Three Legendary East Tokushima Temples: Onzanji, Tatsueji and Dougakuji
Though Buddhist temples — especially those on the Shikoku 88 Temple Pilgrimage — are centers of spiritual education and succor, many are also historical landmarks. Here are just three fascinating temples and the legends that keep them alive in the hearts of visitors and locals alike.
Onzanji — A Love For One’s Mother
Onzanji can be found up a small narrow road in the mountains, surrounded by deep forests. It’s the 18th temple on the trail and was founded in the 8th century by renowned monk Gyoki, who is said to have built almost 50 temples across Japan. Kobo Daishi came here about 100 years after Gyoki to practice his faith. His mother, Tamayori, came by to visit him but was not allowed past the gate on temple grounds because women weren’t allowed on sacred ground. In protest, Kobo Daishi performed esoteric rituals for seven days straight, until the ban was lifted. Soon after, his mother entered the temple. When she did, she shaved off all her hair and donated it to the temple, saying she would dedicate the rest of her days to being a nun and helping to ease troubled souls. In honor of Kobo Daishi’ filial piety, the temple’s name was changed to Boyouzan Houjyuin Onzanji. The character for “bo” means mother, while “on” means debt of gratitude. There is a small shrine dedicated to Tamayori-gozen on the grounds, dedicated to her.
Where: 40 Onzanji-dani, Tano-cho, Komatsushima city Tokushima
More info: https://88shikokuhenro.jp/en/boyouzan-houjyuin-onzanji/
Tatsueji — Gruesome Legends and Modern Art
Tatsueji is the 19th temple on the Shikoku trail and is the next to last temple in East Tokushima, before Kakurinji. Tatsueji, like Onzanji, was first founded by Gyoki. He sculpted a tiny golden Buddhist statuette, only 5.5 centimeters high. Despite Tatsueji surviving the Tensho War, a fire in 1974 destroyed the main hall. When it was rebuilt, the new ceiling became a modern art project: a Tokyo Art University professor and his students painted the 286 tiles, creating a unique hall unlike any other.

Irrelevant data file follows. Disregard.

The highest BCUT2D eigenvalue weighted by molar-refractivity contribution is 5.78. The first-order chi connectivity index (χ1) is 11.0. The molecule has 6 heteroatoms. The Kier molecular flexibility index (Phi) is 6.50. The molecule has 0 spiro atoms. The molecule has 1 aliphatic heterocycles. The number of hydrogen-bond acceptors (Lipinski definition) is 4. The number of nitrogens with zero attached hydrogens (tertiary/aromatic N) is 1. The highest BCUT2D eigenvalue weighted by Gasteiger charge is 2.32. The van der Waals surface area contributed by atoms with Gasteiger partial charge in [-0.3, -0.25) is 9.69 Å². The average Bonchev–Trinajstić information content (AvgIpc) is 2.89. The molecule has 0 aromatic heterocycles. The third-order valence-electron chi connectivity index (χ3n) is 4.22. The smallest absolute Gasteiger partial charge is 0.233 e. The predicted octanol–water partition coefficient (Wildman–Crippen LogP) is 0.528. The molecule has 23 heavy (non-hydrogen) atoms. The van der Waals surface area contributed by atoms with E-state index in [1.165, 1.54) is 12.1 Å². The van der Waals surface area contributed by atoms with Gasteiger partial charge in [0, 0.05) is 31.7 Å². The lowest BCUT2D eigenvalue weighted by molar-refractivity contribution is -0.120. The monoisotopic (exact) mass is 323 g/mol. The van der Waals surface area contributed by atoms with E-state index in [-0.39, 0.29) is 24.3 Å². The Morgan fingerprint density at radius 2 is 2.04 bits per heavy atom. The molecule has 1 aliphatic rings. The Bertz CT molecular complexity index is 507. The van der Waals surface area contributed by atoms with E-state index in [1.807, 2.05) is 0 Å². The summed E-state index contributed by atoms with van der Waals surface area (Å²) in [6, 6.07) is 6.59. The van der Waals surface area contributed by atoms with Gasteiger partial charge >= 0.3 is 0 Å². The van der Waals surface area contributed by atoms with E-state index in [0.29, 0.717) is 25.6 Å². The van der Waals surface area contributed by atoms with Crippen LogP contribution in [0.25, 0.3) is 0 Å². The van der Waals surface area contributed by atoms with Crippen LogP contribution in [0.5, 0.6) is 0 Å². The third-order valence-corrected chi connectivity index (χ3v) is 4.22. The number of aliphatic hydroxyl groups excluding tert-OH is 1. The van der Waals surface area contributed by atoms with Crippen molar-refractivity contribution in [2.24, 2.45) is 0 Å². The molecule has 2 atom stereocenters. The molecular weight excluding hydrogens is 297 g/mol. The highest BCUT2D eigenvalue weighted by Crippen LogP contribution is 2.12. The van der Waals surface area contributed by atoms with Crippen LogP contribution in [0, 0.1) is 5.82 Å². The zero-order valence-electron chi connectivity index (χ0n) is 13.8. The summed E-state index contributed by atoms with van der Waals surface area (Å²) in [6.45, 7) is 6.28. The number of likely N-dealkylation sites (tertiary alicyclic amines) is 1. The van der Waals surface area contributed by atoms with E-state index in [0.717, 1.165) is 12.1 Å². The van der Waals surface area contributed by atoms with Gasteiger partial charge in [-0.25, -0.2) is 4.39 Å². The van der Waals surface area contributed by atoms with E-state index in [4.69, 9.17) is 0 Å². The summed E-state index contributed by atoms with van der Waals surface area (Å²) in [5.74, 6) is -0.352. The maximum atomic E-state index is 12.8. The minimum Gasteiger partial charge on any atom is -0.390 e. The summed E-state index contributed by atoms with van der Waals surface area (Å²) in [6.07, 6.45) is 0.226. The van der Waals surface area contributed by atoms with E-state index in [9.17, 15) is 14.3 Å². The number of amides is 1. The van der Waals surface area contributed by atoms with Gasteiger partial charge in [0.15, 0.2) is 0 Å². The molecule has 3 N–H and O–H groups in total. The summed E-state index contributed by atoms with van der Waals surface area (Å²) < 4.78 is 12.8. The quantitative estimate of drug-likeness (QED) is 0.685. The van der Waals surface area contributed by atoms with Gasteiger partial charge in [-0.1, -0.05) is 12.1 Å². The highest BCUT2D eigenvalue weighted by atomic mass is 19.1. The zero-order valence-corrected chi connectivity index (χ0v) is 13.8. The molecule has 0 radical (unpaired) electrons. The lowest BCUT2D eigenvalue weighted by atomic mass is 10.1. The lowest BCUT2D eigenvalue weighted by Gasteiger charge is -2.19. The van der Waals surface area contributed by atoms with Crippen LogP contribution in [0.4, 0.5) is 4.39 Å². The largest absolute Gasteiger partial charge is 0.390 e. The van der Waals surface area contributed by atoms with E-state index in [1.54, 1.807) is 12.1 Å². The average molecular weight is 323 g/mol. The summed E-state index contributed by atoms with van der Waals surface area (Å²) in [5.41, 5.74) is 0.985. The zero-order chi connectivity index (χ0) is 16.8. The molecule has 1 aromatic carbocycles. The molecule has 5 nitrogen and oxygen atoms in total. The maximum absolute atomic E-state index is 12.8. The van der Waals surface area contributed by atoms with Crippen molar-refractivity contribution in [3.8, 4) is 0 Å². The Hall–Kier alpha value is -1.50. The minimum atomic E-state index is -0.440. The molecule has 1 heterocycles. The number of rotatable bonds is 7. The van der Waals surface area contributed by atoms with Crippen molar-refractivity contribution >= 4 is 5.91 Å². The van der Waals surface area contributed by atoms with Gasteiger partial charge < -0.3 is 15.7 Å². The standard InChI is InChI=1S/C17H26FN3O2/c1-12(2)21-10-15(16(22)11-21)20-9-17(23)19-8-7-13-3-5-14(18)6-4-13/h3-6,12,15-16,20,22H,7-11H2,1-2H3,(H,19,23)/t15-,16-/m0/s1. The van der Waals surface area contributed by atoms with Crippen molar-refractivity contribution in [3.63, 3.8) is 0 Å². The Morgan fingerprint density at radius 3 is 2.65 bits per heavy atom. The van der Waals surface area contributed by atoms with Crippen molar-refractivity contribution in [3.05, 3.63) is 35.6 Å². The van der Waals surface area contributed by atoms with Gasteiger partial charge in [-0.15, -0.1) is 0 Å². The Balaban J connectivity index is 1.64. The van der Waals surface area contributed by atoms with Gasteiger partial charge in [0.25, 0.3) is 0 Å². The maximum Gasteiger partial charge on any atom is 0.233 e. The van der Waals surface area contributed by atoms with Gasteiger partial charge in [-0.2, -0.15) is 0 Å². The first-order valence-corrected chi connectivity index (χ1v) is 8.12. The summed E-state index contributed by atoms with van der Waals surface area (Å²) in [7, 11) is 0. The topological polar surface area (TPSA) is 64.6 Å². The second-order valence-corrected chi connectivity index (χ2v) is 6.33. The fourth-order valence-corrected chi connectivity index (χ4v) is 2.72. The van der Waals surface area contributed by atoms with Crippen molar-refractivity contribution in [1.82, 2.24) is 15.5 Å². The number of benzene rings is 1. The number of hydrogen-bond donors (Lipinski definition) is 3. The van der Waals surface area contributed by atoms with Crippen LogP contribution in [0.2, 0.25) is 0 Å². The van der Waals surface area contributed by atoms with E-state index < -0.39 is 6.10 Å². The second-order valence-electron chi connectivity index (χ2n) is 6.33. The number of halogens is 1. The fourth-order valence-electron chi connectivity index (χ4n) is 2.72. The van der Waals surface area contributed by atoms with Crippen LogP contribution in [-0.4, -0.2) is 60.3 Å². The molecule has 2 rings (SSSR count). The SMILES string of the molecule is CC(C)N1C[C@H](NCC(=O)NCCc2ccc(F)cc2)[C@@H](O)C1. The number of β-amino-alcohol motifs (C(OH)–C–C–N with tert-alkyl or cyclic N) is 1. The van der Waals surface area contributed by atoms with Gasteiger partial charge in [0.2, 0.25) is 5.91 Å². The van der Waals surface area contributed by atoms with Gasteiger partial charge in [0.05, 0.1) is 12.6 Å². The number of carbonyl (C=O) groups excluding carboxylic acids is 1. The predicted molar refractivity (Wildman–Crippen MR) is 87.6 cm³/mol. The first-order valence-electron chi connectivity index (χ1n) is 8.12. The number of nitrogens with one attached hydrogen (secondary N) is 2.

The most famous legend related to Tatsueji though, is that of Okyo. As a child, Okyo was sold to a brothel but found love and escaped. She got married but soon fell for another man and together with him plotted to kill her husband. They succeeded and escaped, but on a visit to Tatsueji, she received her punishment. When paying her respects at the main hall, her hair got tangled in the bell rope. It wrapped tighter and tighter around it until her hair — and part of her scalp — came off with it. She took it as a sign and she and her lover stayed at Tatsueji to serve their penance. You can see the bell rope with hair still attached to it on the temple grounds, and there is a memorial to Okyo a few hundred meters away.
Where: 13 Wakamatsu, Tatsue-cho, Komamatsushima city, Tokushima
More info: https://www.tatsueji.com/english
Dougakuji — A Center of Education and Calligraphy
While not a temple on the Shikoku 88 Temple Pilgrimage, Dougakuji is the second of 20 additional sacred sites related to the trail and an important destination for many pilgrims. Kobo Daishi spent a significant amount of time at Dougakuji and is said to have penned the poem “Iroha” here, which he taught to local children. “Iroha” is a perfect pangram — which means it includes every character of the Japanese syllabary hiragana exactly once — and was long used as a way of teaching the order of the characters; much like the ABC song is used for young children learning English.
A fountain on the temple grounds called Kamochi Sui (water of brush strokes) is said to have been used to make Kobo Daishi’s inkstone. Because of this, many people believe that taking a drink from the fountain may cure illnesses and those who dip their inkstone in the water will become master calligraphers.
The Heian Period statue of the seated Yakushi Nyorai found here is an important cultural property.
Where: 605 Ishii, Azajounouchi, Ishii-cho, Myozai-gun, Tokushima
More info: http://dougakuji.com/